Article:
The opposite of play is not work. It’s depression.
~ Brian Sutton-Smith
There is a direct correlation between how fulfilling and juicy your life is and how much overeating you do. A life of all work, chores, and duty is a set up that leads to looking for fun and excitement in food.
Whenever I take on a new client, one of the first things I ask is, “What do you do for fun?” This is usually followed by dead silence or “not much.”
Part of what I do is to help people find other paths to fun and fulfillment besides filling their tummies. My own recovery from overeating became long lasting when I shifted my focus from food and into my creativity. A study of people who lost significant amounts of weight and kept it off showed they credited finding other areas of fulfillment a significant factor in keeping their weight off. In other words, food was no longer a central focus in their lives.
Many people I work with will readily admit their lives are dull, lacking in excitement, or not fulfilling in many ways, and yet when I offer suggestions for change, great resistance comes up. Even though they may be miserable, they’re afraid to take risks and move beyond their comfort zones. Unfortunately, you can’t have a juicy life without taking risks.
The price of an exciting, fun and fulfilling life is discomfort. Playing it safe will never get you anywhere except being bored, restless, discontent, and wondering what to eat next. You don’t have to change everything; sometimes all that’s needed is scheduling more time for fun or exploring new hobbies and interests.
But here lies the problem. Many people think fun is frivolous. They feel if they’re not doing something productive, they shouldn’t be doing it at all. They often feel guilty when they’re enjoying themselves. Their lives are bound by what they “should” be doing. This kind of attitude squelches all the joy out of living. As women, we can always find stuff around the house to do, but the truth is our work will never be finished. So let’s get real. The world won’t end if your floor isn’t spotless; you feed your family leftovers or take-out one night; or if you leave the vacuuming or dusting for next week. You have to make a shift in your priorities. Otherwise, you will continue to seek thrills in brownies or cupcakes.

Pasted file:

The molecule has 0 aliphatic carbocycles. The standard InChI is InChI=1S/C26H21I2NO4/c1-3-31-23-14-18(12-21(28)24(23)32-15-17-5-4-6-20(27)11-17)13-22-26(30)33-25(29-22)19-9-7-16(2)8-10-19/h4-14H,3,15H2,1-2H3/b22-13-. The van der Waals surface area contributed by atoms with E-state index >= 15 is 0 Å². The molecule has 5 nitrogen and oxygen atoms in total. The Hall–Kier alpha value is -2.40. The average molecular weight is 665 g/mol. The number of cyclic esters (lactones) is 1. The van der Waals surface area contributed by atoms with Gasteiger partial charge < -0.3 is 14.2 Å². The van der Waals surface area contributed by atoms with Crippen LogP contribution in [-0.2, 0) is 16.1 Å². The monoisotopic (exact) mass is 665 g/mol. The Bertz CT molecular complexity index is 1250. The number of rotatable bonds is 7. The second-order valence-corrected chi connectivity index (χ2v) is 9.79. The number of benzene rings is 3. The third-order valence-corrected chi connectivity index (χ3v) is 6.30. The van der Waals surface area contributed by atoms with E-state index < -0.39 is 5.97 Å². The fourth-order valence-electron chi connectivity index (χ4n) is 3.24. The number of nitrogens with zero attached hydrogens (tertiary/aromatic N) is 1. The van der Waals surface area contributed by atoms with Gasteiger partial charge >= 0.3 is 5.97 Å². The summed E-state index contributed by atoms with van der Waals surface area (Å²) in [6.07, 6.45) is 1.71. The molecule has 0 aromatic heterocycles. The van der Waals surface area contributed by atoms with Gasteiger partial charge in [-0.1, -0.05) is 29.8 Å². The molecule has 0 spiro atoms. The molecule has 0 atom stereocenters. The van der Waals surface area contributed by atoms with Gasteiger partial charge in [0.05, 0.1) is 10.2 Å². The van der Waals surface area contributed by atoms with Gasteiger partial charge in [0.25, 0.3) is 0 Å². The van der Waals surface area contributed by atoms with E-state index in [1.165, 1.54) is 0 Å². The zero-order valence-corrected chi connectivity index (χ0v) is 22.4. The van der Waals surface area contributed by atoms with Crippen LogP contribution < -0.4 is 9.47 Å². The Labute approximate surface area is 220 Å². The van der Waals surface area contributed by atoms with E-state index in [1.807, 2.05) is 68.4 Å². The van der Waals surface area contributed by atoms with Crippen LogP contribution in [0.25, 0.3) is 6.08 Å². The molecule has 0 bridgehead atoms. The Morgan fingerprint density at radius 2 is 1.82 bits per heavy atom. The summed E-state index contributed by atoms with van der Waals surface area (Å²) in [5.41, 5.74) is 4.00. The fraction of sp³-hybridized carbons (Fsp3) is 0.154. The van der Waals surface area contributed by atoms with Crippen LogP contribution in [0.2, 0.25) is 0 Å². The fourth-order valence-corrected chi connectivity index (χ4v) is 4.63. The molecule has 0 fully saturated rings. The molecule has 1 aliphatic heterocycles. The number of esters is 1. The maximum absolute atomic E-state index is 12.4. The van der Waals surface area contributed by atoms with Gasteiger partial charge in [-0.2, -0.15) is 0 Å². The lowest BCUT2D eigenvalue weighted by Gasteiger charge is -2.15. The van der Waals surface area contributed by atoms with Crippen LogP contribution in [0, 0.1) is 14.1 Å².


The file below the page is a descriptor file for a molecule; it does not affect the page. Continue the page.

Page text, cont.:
I find the biggest obstacles to branching out and trying new things are:
- Not giving yourself permission to have fun and explore new things.
- Fear of looking silly or foolish.
- Fear of what others will think.
- Fear of making mistakes.
- Expecting yourself to do whatever you attempt perfectly.
All of this is about fear. You can get past your fear by taking small risks and seeing for yourself, that even if any of the above things happen, your world won’t come crashing down. So what if you look silly? So what if you’re not Picasso the first time you try to paint something? So what if your next door neighbor thinks you’re a regressive juvenile for going down the giant water slide? She will secretly envy you and wish she had the gumption to do whatever it is you’re attempting to do. In fact, she may even join you.
Eleanor Roosevelt once said, “You gain strength, courage and confidence by every experience in which you really stop to look fear in the face. You must do the thing you think you cannot do.”
As summer approaches, I suggest cooking up some new adventures for yourself. On my summer vacation, I plan on going down a giant water slide, riding the roller coaster at the Santa Cruz Boardwalk, and I’m planning on taking up roller skating this summer.
And my response to any of you who are thinking I’m a bit old (almost 60) to be doing these things is…
I gave up caring what other people think of me a long time ago. It’s the only way to have true freedom and real joy in life.
Are you planning some fun summer adventures? Tell me about them in the comments!
Are you ready to create a juicy life with more fun and less overeating? Contact me. I offer a free consultation.